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More immigrants would aid economy

AS the immigration debate pitches like a rusty trawler in the Indian Ocean, one fact shines clear – Australia needs more people to reach its economic potential.

One of the key arguments against immigration is that migrants take the jobs of Australians – a claim most economists refute.

Migrants need to set themselves up with housing, cars and the like, so their initial impact on the domestic economy can be high.

Studies show those migrants that have technical or business skills give the quickest boost to the economy.

People drive the domestic economy – something Australia needs to strengthen to develop the goods and service-based industries it craves.

When these industries have a ready domestic market to supply them, they can become more competitive on price internationally.

Strong domestic demand has helped countries such as the US to become an economic superpower.

The Reserve Bank of Australia’s recent Statement on Monetary Policy says a strengthening domestic economy helped Australia to ride out the effects of the post-September 11 global slow-down.

That domestic growth was driven by new home starts.

Historically, high periods of Australian GDP growth have been linked to periods of high immigration.

The Australian economy is considered small by international standards – largely due to its small population.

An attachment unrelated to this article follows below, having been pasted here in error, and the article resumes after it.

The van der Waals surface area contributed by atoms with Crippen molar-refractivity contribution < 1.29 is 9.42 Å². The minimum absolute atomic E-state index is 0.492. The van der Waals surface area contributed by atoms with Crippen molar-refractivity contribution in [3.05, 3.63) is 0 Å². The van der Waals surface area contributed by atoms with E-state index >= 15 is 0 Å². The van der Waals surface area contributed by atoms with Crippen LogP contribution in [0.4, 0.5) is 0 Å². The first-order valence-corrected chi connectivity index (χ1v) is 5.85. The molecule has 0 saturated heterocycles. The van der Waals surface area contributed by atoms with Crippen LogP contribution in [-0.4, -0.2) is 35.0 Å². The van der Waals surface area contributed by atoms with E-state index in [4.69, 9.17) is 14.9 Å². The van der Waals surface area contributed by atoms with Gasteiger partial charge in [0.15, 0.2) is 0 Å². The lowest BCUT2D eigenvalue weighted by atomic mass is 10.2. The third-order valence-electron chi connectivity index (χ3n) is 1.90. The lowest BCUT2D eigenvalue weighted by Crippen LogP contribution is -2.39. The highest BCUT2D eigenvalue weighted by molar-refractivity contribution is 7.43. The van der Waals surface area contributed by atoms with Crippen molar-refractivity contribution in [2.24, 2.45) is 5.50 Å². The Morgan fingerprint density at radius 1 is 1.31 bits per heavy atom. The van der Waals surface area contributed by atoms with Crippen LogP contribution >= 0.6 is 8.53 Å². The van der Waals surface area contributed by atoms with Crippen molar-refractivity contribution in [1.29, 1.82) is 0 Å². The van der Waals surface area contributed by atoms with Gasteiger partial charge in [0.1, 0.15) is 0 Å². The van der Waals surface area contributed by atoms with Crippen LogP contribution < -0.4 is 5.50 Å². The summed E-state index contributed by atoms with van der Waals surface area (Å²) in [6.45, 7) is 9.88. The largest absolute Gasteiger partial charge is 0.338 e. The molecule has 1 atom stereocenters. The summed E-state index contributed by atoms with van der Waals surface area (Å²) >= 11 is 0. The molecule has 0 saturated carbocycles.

This small domestic economy has been a drogue on Australian industry since Federation.

On February 22, the deadline closes for submissions on the 2002-2003 Migration and Humanitarian Programs that will help determine Australia’s population future, the size, balance and composition of the migration program and the economic and social objectives of immigration.

It will also help determine Australia’s humanitarian program.

Last year, Australia took in around 109,000 migrants.

At the beginning of the year, the Federal Government had allowed 85,000 places in its migration program, with the bulk of those to be skilled people.

The country has a population of around 20 million and some experts believe that should be raised to 50 million by 2050.

To reach that population target about 500,000 people – about the population of Tasmania – would need to come in each year.

However, there are others who believe that 20 million is already too many for an arid country such as Australia to sustain.

There is a third view – that Australia’s population should increase, but that the bulk of those people should be either skilled or business-savvy people.

On a more local basis, immigration has historically been even more important to WA because of the State’s low population base.

However, WA has a relatively fast-growing population because it takes higher than the national average in immigration.

It normally draws people from other States too, although last year net State migration turned negative for the first time in many years.

And while Australia’s population is ageing, WA’s population remains younger than the national average.

While the State relies on its resources and agricultural products for the bulk of its income, the domestic economy is growing in importance.

However, WA has been losing people to other states in the past year. Traditionally, the State has been a destination for people from other parts of the country.

Unlike Queensland, people usually come to WA for economic reasons and the State’s recent poor economic performance is being blamed for the trend.

BankWest senior economist Alan Langford said big projects going online – such as Woodside’s fourth Liquefied Natural Gas

train – would bring people back to WA. “And many of these will be high-wage jobs which will flow down through the economy,” Mr Langford said.

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